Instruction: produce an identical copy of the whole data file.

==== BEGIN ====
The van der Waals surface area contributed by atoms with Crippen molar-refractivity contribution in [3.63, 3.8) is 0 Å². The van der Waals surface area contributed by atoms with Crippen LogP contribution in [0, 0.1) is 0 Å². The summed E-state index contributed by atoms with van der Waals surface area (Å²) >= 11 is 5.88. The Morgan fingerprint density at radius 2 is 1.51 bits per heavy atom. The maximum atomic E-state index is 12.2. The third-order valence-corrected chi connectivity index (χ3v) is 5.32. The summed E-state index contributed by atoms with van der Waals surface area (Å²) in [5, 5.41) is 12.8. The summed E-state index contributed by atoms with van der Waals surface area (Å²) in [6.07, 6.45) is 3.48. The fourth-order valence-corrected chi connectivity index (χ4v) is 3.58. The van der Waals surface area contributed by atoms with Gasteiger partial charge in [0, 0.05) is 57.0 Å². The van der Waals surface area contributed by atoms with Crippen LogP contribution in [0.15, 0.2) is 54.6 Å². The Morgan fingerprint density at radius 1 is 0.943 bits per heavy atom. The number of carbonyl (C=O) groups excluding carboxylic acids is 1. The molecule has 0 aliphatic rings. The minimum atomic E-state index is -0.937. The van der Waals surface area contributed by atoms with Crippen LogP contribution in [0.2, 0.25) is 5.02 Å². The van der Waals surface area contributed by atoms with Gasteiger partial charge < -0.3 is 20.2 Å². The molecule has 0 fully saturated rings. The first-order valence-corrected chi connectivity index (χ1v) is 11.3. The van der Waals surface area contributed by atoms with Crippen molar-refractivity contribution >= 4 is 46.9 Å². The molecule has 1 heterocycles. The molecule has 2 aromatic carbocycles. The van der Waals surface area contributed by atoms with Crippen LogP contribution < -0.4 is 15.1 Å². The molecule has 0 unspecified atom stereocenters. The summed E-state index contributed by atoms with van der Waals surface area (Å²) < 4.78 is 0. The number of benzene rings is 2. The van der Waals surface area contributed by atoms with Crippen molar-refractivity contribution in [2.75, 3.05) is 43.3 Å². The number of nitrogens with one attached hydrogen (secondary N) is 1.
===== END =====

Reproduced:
The van der Waals surface area contributed by atoms with Crippen molar-refractivity contribution in [3.63, 3.8) is 0 Å². The van der Waals surface area contributed by atoms with Crippen LogP contribution in [0, 0.1) is 0 Å². The summed E-state index contributed by atoms with van der Waals surface area (Å²) >= 11 is 5.88. The Morgan fingerprint density at radius 2 is 1.51 bits per heavy atom. The maximum atomic E-state index is 12.2. The third-order valence-corrected chi connectivity index (χ3v) is 5.32. The summed E-state index contributed by atoms with van der Waals surface area (Å²) in [5, 5.41) is 12.8. The summed E-state index contributed by atoms with van der Waals surface area (Å²) in [6.07, 6.45) is 3.48. The fourth-order valence-corrected chi connectivity index (χ4v) is 3.58. The van der Waals surface area contributed by atoms with Gasteiger partial charge in [0, 0.05) is 57.0 Å². The van der Waals surface area contributed by atoms with Crippen LogP contribution in [0.15, 0.2) is 54.6 Å². The Morgan fingerprint density at radius 1 is 0.943 bits per heavy atom. The number of carbonyl (C=O) groups excluding carboxylic acids is 1. The molecule has 0 aliphatic rings. The minimum atomic E-state index is -0.937. The van der Waals surface area contributed by atoms with Crippen LogP contribution in [0.2, 0.25) is 5.02 Å². The van der Waals surface area contributed by atoms with Gasteiger partial charge < -0.3 is 20.2 Å². The molecule has 0 fully saturated rings. The first-order valence-corrected chi connectivity index (χ1v) is 11.3. The van der Waals surface area contributed by atoms with Crippen molar-refractivity contribution >= 4 is 46.9 Å². The molecule has 1 heterocycles. The molecule has 2 aromatic carbocycles. The van der Waals surface area contributed by atoms with Crippen LogP contribution < -0.4 is 15.1 Å². The molecule has 0 unspecified atom stereocenters. The summed E-state index contributed by atoms with van der Waals surface area (Å²) < 4.78 is 0. The number of benzene rings is 2. The van der Waals surface area contributed by atoms with Crippen molar-refractivity contribution in [2.75, 3.05) is 43.3 Å². The number of nitrogens with one attached hydrogen (secondary N) is 1.